Zach Collaros of the Winnipeg Blue Bombers arrive with the team at the Canadian North Charter Terminal in Calgary ahead of the 107th Grey Cup on Tuesday, Nov. 19, 2019. (Photo: Johany Jutras / CFL)
Those close to Zach Collaros could see it in his face and definitely hear it in his voice.
There were more smiles and there was more laughter. And he certainly seemed more at ease and more comfortable in his skin.
Officially, Collaros was parachuted into Winnipeg at the Canadian Football League trade deadline last October with three regular season games remaining and 46 days in advance of the 107th Grey Cup.
Yet, his first month and a half as a member of the Blue Bombers made such an impression the two sides agreed Monday to a two-year contract extension. And heck yeah, winning a championship certainly helped build the relationship.
“When the trade happened I really didn’t have much of an expectation for the future,” began Collaros in a chat with bluebombers.com. “I just wanted to come in and help in any capacity I could.
“But just playing, just being around the coaching staff and organization… as I was there longer it made me think, ‘Man, if I had an opportunity it would be great to come back here and play another year for Coach O’Shea and be around the locker room with these guys.’ It’s the draw of the people in the locker room and in the building that I know played the biggest part in my decision.”
The rapid evolution of that marriage became one of the more intriguing subplots to the Bombers’ memorable run to the championship last November. The club went 4-0 with Collaros at the controls, culminating with the 33-12 win over the Hamilton Tiger-Cats in the Grey Cup.
As those wins piled up, the idea of Collaros being in Winnipeg as simply a ‘rental’ – that he would return to the Toronto Argonauts in the offseason – started to fade, especially with none of the team’s three quarterbacks, including Matt Nichols and Chris Streveler, under contract for 2020.
And it’s here where we need to stress and build the contentment Collaros found in Winnipeg and how that led to him wanting more.
“The last three or so years have been tougher for me personally,” he said. “But in Winnipeg… it starts with Osh and having a leader like that. And everybody was just so locked into his message and what he believes. Everybody in that locker room was preaching the same thing and it made my job as the quarterback and the proxy-leader of the offence easier, as well as having LaPo (former offensive coordinator Paul LaPolice) and Buck (Pierce) there.
“There were a lot of veteran guys who made my life and my job a lot easier than it had been the previous three years. You’ve got Stanley Bryant, Yosh (Jermarcus Hardrick), Jake Thomas, Andrew Harris, Biggie (Adam Bighill), Remp (Chad Rempel), Drew Wolitarsky, Darvin (Adams), (Nic) Demski… and I’m leaving a bunch of guys out, but I don’t mean to. They’re just fun to play the game with and to be around.”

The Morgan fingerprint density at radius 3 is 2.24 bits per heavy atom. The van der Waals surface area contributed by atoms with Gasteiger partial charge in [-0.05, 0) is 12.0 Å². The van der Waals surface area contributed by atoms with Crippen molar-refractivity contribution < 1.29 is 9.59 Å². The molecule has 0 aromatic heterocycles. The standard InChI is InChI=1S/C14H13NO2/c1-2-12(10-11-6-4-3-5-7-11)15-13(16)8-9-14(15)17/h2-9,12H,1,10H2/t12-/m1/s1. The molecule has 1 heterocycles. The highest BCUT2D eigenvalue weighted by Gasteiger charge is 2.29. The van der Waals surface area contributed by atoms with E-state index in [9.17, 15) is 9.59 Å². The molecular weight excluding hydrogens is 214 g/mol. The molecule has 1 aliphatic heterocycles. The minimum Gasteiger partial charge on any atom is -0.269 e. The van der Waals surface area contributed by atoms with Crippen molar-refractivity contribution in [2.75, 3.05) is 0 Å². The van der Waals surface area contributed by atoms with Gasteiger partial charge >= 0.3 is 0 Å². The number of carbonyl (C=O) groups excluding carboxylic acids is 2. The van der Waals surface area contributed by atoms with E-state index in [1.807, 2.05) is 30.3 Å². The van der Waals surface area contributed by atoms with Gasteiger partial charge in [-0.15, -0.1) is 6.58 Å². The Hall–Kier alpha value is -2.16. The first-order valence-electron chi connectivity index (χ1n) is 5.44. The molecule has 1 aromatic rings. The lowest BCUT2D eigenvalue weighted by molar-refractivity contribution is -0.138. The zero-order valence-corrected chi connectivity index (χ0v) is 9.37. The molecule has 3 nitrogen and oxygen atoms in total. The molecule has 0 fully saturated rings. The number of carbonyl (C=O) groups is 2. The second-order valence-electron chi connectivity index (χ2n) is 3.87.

“There wasn’t a lot of stress or extra pressure,” added Collaros. “Everybody just understood their role and I just had to plug in and be the quarterback. My wife said to me multiple times, ‘I haven’t seen you this stress-free for a long time.’ Even the TSN people you sit down with for pre-game interviews were saying, ‘You’re kind of a different person.’ And I just said, ‘I’m not stressed out. I’m just doing my job.’”
Still, Collaros is very, very tight with his family and the distance from Steubenville, Ohio to southern Ontario – where he and his wife Nicole still have a home – is a lot shorter than from Ohio to Winnipeg. That becomes even more relevant given the couple are expecting their first child in April.
Again, all that seemed to make a return to the Argos seem like a natural fit.
“Everybody wants to stay close to family and obviously that plays a large role for us,” Collaros said. “At the same time, plane rides aren’t that bad and it’s a six-seven month season so we’ll be able to keep our home here in Toronto. We have a child on the way and the way the labour laws work in this country the mom could be on mat leave for 12-18 months. So, the fact that Nicole can come with me made it a very easy decision.
“If we had to have been apart and not be able to see the baby as he or she grows, that would have made the decision much more difficult.”
It was during the Bombers’ playoff run in November and especially during Grey Cup week and after the championship, that Collaros was pressed to open up about the unique elements of the story he was authoring.
Consider, after all, that he was acquired seconds before the trade deadline and then helped lead the Bombers to two wins over the Calgary Stampeders, followed by victories over two of his former clubs – the Saskatchewan Roughriders in the Western Final and the Ticats in the Grey Cup.
But Collaros would still prefer to shine the spotlight on somebody else. All that said, he is fascinated by the possibilities of being around this Bombers team from the start of training camp through the build to the playoffs.
“After we won there was obviously a lot of excitement and you’re very happy for reaching the ultimate goal,” he said. “At some point that night I remember thinking, ‘How do we get this same feeling again next year?’ If you ask anybody, you live in the moment, yes, but if you are going to continue to play you want this feeling every single year. So, it’s how do we do it again? That’s been on my mind. What’s next?
“I’m really looking forward to growing with the team as the season goes. Every year is a little bit different and I’m looking forward to see what kind of personality we have this year. It’s really exciting. I can’t wait to get started.”